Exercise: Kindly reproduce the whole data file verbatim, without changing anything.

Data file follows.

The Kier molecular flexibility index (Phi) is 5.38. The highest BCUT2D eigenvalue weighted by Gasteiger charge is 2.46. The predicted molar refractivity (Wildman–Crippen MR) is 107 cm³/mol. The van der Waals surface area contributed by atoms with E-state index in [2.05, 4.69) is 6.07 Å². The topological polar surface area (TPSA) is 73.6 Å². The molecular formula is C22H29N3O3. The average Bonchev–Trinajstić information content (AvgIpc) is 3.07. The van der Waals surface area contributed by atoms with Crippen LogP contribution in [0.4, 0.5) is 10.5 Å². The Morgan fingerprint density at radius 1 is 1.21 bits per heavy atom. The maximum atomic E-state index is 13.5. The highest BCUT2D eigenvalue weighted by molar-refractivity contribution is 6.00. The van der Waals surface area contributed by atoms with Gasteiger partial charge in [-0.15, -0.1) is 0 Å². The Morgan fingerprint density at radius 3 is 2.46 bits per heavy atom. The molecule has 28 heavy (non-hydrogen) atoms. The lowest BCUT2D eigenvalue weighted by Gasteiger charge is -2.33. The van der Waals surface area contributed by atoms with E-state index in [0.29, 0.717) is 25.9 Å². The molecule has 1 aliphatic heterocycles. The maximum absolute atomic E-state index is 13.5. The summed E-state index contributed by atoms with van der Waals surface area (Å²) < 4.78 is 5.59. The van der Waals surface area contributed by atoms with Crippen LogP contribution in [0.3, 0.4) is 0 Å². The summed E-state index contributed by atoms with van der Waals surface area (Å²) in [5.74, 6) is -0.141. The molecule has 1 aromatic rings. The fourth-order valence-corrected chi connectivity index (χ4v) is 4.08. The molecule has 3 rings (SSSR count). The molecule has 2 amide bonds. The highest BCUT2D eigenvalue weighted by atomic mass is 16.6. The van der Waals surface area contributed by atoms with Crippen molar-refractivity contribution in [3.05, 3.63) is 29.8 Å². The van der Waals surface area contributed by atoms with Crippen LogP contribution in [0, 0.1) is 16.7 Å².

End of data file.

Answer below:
The Kier molecular flexibility index (Phi) is 5.38. The highest BCUT2D eigenvalue weighted by Gasteiger charge is 2.46. The predicted molar refractivity (Wildman–Crippen MR) is 107 cm³/mol. The van der Waals surface area contributed by atoms with E-state index in [2.05, 4.69) is 6.07 Å². The topological polar surface area (TPSA) is 73.6 Å². The molecular formula is C22H29N3O3. The average Bonchev–Trinajstić information content (AvgIpc) is 3.07. The van der Waals surface area contributed by atoms with Crippen LogP contribution in [0.4, 0.5) is 10.5 Å². The Morgan fingerprint density at radius 1 is 1.21 bits per heavy atom. The maximum atomic E-state index is 13.5. The highest BCUT2D eigenvalue weighted by molar-refractivity contribution is 6.00. The van der Waals surface area contributed by atoms with Gasteiger partial charge in [-0.15, -0.1) is 0 Å². The Morgan fingerprint density at radius 3 is 2.46 bits per heavy atom. The molecule has 28 heavy (non-hydrogen) atoms. The lowest BCUT2D eigenvalue weighted by Gasteiger charge is -2.33. The van der Waals surface area contributed by atoms with E-state index in [0.29, 0.717) is 25.9 Å². The molecule has 1 aliphatic heterocycles. The maximum absolute atomic E-state index is 13.5. The summed E-state index contributed by atoms with van der Waals surface area (Å²) < 4.78 is 5.59. The van der Waals surface area contributed by atoms with Crippen LogP contribution in [0.3, 0.4) is 0 Å². The summed E-state index contributed by atoms with van der Waals surface area (Å²) in [5.74, 6) is -0.141. The molecule has 1 aromatic rings. The fourth-order valence-corrected chi connectivity index (χ4v) is 4.08. The molecule has 3 rings (SSSR count). The molecule has 2 amide bonds. The highest BCUT2D eigenvalue weighted by atomic mass is 16.6. The van der Waals surface area contributed by atoms with Crippen molar-refractivity contribution in [3.05, 3.63) is 29.8 Å². The van der Waals surface area contributed by atoms with Crippen LogP contribution in [0, 0.1) is 16.7 Å².